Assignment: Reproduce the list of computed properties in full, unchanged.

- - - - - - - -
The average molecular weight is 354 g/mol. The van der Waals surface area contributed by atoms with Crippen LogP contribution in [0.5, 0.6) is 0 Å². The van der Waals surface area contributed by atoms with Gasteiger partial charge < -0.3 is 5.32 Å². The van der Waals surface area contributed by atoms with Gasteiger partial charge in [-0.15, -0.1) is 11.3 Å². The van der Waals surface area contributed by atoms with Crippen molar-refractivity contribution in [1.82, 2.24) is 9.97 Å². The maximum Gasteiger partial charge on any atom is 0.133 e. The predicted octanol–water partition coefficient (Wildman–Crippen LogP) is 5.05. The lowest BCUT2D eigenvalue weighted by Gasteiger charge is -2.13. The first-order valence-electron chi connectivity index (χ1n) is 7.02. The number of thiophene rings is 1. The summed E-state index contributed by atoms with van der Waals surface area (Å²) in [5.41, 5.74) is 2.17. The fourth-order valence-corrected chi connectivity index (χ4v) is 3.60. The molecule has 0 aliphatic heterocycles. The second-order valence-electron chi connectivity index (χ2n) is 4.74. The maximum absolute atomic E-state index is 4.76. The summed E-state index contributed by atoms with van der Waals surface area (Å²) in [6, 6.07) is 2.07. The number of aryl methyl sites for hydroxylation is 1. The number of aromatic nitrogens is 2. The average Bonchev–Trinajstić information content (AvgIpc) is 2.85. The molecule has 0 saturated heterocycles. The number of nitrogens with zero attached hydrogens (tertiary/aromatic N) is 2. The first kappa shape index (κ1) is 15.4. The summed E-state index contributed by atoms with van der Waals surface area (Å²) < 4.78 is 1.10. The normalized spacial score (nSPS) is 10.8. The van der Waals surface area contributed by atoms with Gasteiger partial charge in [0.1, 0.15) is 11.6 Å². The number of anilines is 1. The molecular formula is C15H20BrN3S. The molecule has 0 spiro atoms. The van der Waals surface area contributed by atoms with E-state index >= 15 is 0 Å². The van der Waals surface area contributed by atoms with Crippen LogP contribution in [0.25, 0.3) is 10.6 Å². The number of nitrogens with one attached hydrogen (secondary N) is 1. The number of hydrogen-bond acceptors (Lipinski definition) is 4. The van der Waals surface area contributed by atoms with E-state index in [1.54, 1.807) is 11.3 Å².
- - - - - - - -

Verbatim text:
The average molecular weight is 354 g/mol. The van der Waals surface area contributed by atoms with Crippen LogP contribution in [0.5, 0.6) is 0 Å². The van der Waals surface area contributed by atoms with Gasteiger partial charge < -0.3 is 5.32 Å². The van der Waals surface area contributed by atoms with Gasteiger partial charge in [-0.15, -0.1) is 11.3 Å². The van der Waals surface area contributed by atoms with Crippen molar-refractivity contribution in [1.82, 2.24) is 9.97 Å². The maximum Gasteiger partial charge on any atom is 0.133 e. The predicted octanol–water partition coefficient (Wildman–Crippen LogP) is 5.05. The lowest BCUT2D eigenvalue weighted by Gasteiger charge is -2.13. The first-order valence-electron chi connectivity index (χ1n) is 7.02. The number of thiophene rings is 1. The summed E-state index contributed by atoms with van der Waals surface area (Å²) in [5.41, 5.74) is 2.17. The fourth-order valence-corrected chi connectivity index (χ4v) is 3.60. The molecule has 0 aliphatic heterocycles. The second-order valence-electron chi connectivity index (χ2n) is 4.74. The maximum absolute atomic E-state index is 4.76. The summed E-state index contributed by atoms with van der Waals surface area (Å²) in [6, 6.07) is 2.07. The number of aryl methyl sites for hydroxylation is 1. The number of aromatic nitrogens is 2. The average Bonchev–Trinajstić information content (AvgIpc) is 2.85. The molecule has 0 saturated heterocycles. The number of nitrogens with zero attached hydrogens (tertiary/aromatic N) is 2. The first kappa shape index (κ1) is 15.4. The summed E-state index contributed by atoms with van der Waals surface area (Å²) < 4.78 is 1.10. The normalized spacial score (nSPS) is 10.8. The van der Waals surface area contributed by atoms with Gasteiger partial charge in [0.1, 0.15) is 11.6 Å². The number of anilines is 1. The molecular formula is C15H20BrN3S. The molecule has 0 spiro atoms. The van der Waals surface area contributed by atoms with E-state index >= 15 is 0 Å². The van der Waals surface area contributed by atoms with Crippen LogP contribution in [0.25, 0.3) is 10.6 Å². The number of nitrogens with one attached hydrogen (secondary N) is 1. The number of hydrogen-bond acceptors (Lipinski definition) is 4. The van der Waals surface area contributed by atoms with E-state index in [1.54, 1.807) is 11.3 Å².